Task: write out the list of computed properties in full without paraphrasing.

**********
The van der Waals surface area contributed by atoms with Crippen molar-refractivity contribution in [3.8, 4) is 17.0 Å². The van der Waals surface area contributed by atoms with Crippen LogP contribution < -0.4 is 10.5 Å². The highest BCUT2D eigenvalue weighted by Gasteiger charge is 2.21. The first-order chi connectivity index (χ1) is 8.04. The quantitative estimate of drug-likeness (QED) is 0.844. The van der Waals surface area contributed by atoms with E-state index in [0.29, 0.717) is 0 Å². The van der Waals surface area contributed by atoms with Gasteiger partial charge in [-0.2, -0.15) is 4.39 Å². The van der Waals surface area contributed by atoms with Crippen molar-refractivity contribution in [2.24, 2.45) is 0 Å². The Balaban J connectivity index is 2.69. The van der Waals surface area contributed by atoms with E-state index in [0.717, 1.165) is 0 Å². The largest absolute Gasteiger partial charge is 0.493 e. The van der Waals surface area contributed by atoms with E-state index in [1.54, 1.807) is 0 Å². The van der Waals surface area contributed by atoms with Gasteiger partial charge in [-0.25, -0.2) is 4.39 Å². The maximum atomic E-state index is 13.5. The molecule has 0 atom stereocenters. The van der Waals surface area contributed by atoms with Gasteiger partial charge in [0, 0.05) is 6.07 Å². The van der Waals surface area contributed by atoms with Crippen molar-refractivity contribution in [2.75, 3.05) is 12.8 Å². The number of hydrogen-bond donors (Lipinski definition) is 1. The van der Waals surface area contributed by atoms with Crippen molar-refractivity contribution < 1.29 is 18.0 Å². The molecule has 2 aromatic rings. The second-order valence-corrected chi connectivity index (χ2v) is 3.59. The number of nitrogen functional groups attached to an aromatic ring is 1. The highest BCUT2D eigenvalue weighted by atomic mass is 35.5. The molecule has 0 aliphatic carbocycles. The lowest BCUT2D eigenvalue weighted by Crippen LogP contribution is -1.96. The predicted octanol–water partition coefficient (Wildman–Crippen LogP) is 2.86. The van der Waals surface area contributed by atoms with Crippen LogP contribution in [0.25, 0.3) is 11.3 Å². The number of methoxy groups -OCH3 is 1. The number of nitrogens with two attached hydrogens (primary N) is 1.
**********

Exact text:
The van der Waals surface area contributed by atoms with Crippen molar-refractivity contribution in [3.8, 4) is 17.0 Å². The van der Waals surface area contributed by atoms with Crippen LogP contribution < -0.4 is 10.5 Å². The highest BCUT2D eigenvalue weighted by Gasteiger charge is 2.21. The first-order chi connectivity index (χ1) is 8.04. The quantitative estimate of drug-likeness (QED) is 0.844. The van der Waals surface area contributed by atoms with E-state index in [0.29, 0.717) is 0 Å². The van der Waals surface area contributed by atoms with Gasteiger partial charge in [-0.2, -0.15) is 4.39 Å². The van der Waals surface area contributed by atoms with Crippen molar-refractivity contribution in [2.24, 2.45) is 0 Å². The Balaban J connectivity index is 2.69. The van der Waals surface area contributed by atoms with E-state index in [0.717, 1.165) is 0 Å². The largest absolute Gasteiger partial charge is 0.493 e. The van der Waals surface area contributed by atoms with E-state index in [1.54, 1.807) is 0 Å². The van der Waals surface area contributed by atoms with Gasteiger partial charge in [-0.25, -0.2) is 4.39 Å². The maximum atomic E-state index is 13.5. The molecule has 0 atom stereocenters. The van der Waals surface area contributed by atoms with Gasteiger partial charge in [0, 0.05) is 6.07 Å². The van der Waals surface area contributed by atoms with Crippen molar-refractivity contribution in [2.75, 3.05) is 12.8 Å². The number of hydrogen-bond donors (Lipinski definition) is 1. The van der Waals surface area contributed by atoms with Crippen molar-refractivity contribution < 1.29 is 18.0 Å². The molecule has 2 aromatic rings. The second-order valence-corrected chi connectivity index (χ2v) is 3.59. The number of nitrogen functional groups attached to an aromatic ring is 1. The highest BCUT2D eigenvalue weighted by atomic mass is 35.5. The molecule has 0 aliphatic carbocycles. The lowest BCUT2D eigenvalue weighted by Crippen LogP contribution is -1.96. The predicted octanol–water partition coefficient (Wildman–Crippen LogP) is 2.86. The van der Waals surface area contributed by atoms with Crippen LogP contribution in [0.25, 0.3) is 11.3 Å². The number of methoxy groups -OCH3 is 1. The number of nitrogens with two attached hydrogens (primary N) is 1.